Right-funding for long-term infrastructure
This is an opportune time for the Government to borrow at favourable rates with infrastructure spending and social spending needs are likely to grow over the coming decade.
Since 2018, the Government has been exploring the option of borrowing to fund large long-term infrastructure projects. It has now proposed a Significant Infrastructure Government Loan Act (Singa) which sets out the framework for such borrowing. This is a timely initiative and a necessary departure from the past practice of funding infrastructure development from recurrent revenues for at least three reasons.
First, with interest rates at close to historic lows, and given Singapore's AAA rating, this is an opportune time for the Government to borrow at favourable rates. Second, infrastructure spending needs are likely to grow over the coming decade, particularly with the expansion of the rail network, expenditure on climate change adaptation, other green projects and major highways. With social spending also likely to rise, all infrastructure spending cannot be funded solely from recurrent revenues without significant tax increases - unlike in the 1990s, which were mostly high-growth years and social spending needs were not as pressing as they are now.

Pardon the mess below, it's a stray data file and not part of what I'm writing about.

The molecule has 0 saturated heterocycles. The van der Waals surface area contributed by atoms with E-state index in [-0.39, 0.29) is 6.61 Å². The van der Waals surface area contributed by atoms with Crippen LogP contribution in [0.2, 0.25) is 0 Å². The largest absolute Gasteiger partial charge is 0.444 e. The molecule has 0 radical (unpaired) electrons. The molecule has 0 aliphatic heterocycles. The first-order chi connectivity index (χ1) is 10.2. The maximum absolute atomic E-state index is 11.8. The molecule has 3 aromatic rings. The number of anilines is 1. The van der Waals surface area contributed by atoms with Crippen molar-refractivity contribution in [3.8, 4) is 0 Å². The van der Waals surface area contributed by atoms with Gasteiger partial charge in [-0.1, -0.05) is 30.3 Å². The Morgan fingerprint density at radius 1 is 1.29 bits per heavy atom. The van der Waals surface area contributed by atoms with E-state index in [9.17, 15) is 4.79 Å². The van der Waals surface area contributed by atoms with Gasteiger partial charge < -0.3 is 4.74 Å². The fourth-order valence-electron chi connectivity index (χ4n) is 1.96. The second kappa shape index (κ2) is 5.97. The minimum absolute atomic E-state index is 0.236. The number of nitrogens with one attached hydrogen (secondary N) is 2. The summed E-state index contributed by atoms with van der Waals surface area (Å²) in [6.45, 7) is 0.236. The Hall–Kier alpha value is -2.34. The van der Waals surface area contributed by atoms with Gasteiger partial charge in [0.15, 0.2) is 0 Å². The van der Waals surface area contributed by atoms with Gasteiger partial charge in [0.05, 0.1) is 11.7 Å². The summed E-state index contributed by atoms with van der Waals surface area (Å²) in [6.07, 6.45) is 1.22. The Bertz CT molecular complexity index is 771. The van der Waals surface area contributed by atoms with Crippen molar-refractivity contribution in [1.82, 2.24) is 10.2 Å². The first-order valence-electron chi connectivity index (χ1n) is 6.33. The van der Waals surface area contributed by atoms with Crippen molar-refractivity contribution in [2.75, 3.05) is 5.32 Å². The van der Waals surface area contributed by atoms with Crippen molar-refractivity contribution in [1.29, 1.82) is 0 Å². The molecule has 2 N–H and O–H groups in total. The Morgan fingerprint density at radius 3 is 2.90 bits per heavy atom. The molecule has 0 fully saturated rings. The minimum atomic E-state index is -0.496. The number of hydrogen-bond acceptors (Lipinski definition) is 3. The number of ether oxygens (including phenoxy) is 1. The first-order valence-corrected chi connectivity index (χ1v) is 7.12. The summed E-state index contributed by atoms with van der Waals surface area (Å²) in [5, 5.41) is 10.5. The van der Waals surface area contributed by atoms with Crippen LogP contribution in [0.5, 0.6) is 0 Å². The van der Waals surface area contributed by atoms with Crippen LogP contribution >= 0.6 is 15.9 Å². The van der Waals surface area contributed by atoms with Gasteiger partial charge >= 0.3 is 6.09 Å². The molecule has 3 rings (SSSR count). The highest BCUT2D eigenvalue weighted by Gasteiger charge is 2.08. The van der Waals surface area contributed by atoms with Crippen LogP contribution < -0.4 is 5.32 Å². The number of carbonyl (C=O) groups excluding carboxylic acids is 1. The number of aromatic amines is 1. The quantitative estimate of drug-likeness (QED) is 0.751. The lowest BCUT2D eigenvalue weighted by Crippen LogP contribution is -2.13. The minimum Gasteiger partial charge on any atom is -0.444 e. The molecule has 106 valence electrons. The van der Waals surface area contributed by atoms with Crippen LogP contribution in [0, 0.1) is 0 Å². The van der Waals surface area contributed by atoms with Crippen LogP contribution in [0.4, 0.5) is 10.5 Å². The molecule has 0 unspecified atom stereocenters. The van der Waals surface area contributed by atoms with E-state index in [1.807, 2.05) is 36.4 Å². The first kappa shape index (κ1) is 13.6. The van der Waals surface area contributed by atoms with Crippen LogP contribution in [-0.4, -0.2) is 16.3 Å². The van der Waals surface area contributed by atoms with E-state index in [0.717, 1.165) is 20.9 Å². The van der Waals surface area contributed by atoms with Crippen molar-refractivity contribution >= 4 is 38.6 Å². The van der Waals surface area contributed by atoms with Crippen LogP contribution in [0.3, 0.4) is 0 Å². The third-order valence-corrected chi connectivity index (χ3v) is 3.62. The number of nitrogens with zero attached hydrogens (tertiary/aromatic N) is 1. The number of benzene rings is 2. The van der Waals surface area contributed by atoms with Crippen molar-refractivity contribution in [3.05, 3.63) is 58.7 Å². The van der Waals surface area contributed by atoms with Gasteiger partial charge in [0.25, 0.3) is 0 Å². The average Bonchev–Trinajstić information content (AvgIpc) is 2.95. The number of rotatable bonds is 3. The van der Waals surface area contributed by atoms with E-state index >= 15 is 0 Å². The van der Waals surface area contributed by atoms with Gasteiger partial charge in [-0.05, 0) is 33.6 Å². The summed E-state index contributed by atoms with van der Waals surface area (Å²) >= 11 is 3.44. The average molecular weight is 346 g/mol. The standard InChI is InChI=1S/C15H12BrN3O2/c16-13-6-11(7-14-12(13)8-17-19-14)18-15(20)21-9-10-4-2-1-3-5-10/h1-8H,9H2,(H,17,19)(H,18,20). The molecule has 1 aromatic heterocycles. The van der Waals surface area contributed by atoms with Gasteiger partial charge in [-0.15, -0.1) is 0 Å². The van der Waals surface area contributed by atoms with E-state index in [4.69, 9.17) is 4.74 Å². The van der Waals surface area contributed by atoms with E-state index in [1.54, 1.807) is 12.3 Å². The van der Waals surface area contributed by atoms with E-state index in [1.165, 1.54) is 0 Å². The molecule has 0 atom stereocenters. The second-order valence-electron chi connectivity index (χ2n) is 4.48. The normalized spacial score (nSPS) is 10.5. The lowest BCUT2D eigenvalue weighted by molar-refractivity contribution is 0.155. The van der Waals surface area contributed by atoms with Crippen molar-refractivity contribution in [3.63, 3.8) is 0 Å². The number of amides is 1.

Third, it is only fair that the costs of long-term projects which will benefit more than one generation be borne by both current and future generations. Long-term borrowing will enable the burden of costs to be shared more equitably. Drawdowns of reserves, if needed, will also be spread across generations and the constitutional requirement of the balancing of the Budget over each term of the government can be met.
The Singa framework also has built-in safeguards. While many governments borrow for a variety of fiscal needs, borrowing under Singa will only be for nationally significant, multi-year infrastructure projects, and will not be used for recurrent spending. Borrowings will be subject to a gross limit of $90 billion and annual interest payments will be capped at $5 billion to avoid over-burdening future generations. These safeguards will ensure that the additional borrowings will not compromise Singapore's sovereign credit rating. Rating agencies have already sounded votes of confidence. For example, S&P Global Ratings has indicated that Singapore's "exceptionally high public sector net asset position is more than sufficient to absorb these borrowings", while Moody's expects that the ratio of interest payments to revenue will remain "very strong".
The Singapore Government already issues securities to help develop the bond market, the proceeds of which are not used for spending. The infrastructure bonds, including green bonds, which will also be Government-backed, will add to this pool. This means that total bond issuance will need to be holistically managed to respond to market demand. The end result: a deeper and more varied Singapore dollar bond market with more opportunities for long-term investors.
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